Two, banks arrive at the effective lending rate by assigning a mark-up or spread over the benchmark. This could also differ across banks. In case of SBI for instance, while the spread is 40 bps, in case of IDBI Bank the spread charged over and above its RLLR is nil in case of borrowers with a high credit score of 750 and above. Though the effective lending rate for SBI still works out cheaper, borrowers need to take note of the mark-up at all times.

While the RBI has mandated that banks cannot change the spread unless there is a change in borrower’s credit assessment, adhoc practices followed by banks in the past, warrant a close look at the spread charged by banks.

Bottomline: Take note of the underlying benchmark and spread at the start of the loan, and then compare across banks.

Reset rules

Under MCLR, lending rates are reset only at intervals corresponding to the tenure of the MCLR. For instance, in the case of home loans benchmarked against the one-year MCLR, lending rates are reset every year.

Under the external benchmark structure the RBI has mandated that loans are reset at least once in three months-- provided of course that there are changes in the underlying benchmark repo or t-bill yield. This means that your lending rate will be revised much faster. In case of SBI’s home loan product, changes to lending rates happen immediately (within a month of change in RBI’s repo rate).

Aside from quicker transmission, this also implies other changes in your monthly pay outs.

Read | Speeding up: An external benchmark may lead to faster transmission, provided banks play by the rules

Under a regular home loan product, one that is linked to your MCLR, your equated monthly instalment (EMI) on your home loan is fairly stable. Even when the lending rate is reset based on the latest MCLR, banks usually change the tenure (lower the tenure in case of fall in rates) of your loan rather than EMI -- unless you specify otherwise. This in effect keeps your EMI steady.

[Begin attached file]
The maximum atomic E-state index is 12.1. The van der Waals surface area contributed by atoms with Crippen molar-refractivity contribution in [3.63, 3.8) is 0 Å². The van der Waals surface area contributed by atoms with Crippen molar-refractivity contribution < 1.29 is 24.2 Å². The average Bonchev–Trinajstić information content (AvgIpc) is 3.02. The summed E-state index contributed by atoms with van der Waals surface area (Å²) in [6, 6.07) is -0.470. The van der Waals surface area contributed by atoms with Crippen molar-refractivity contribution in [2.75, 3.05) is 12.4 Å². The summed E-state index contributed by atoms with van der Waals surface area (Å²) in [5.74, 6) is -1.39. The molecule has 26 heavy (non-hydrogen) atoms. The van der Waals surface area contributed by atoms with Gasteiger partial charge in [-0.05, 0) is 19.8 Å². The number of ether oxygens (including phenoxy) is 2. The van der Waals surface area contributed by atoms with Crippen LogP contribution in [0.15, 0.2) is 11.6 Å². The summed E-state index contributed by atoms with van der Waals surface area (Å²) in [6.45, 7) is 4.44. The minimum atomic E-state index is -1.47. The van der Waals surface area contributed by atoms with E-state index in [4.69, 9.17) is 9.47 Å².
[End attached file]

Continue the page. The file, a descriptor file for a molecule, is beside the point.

Under SBI’s RLLR however, a minimum 3 per cent of the principal loan amount is repaid every year. Interest charged on the loan is serviced monthly, based on the lending rate effective at that point in time. Hence your EMI changes every time there is a change in RBI’s repo rate (in the following month).

For now, it is unclear how other banks will structure their products under external benchmarks (they could offer a steady EMI).

Bottomline: Look at individual products and understand their structure before deciding, if predictability in EMIs is important to you.

Old borrowers can move

The RBI has allowed existing borrowers under MCLR to move to the external benchmarked-loans, without levy of any charges or fees. Given that loans under the new structure will most likely be cheaper than under MCLR, in a particular bank, borrowers should consider making the switch. However, do take note of any hidden charges (RBI has allowed some administrative/ legal costs) before making the move. Also, ensure that you are offered the same lending rate as a new borrower under the external benchmark regime.

It may be prudent to also weigh in the benefits. If you are nearing the end of your existing loan, it may not make sense to make the switch. If you do not care much for volatility in your EMIs, then consider the move only if the interest savings are substantial.

Also, as of now it appears that the no-charge/fee mandate applies only to switch between the same bank. If you are making a move from one bank to another, there could be additional charges.

Bottomline: Switch to external benchmark loans if the remaining tenure of your loan is long and interest savings are substantial.

Published on September 05, 2019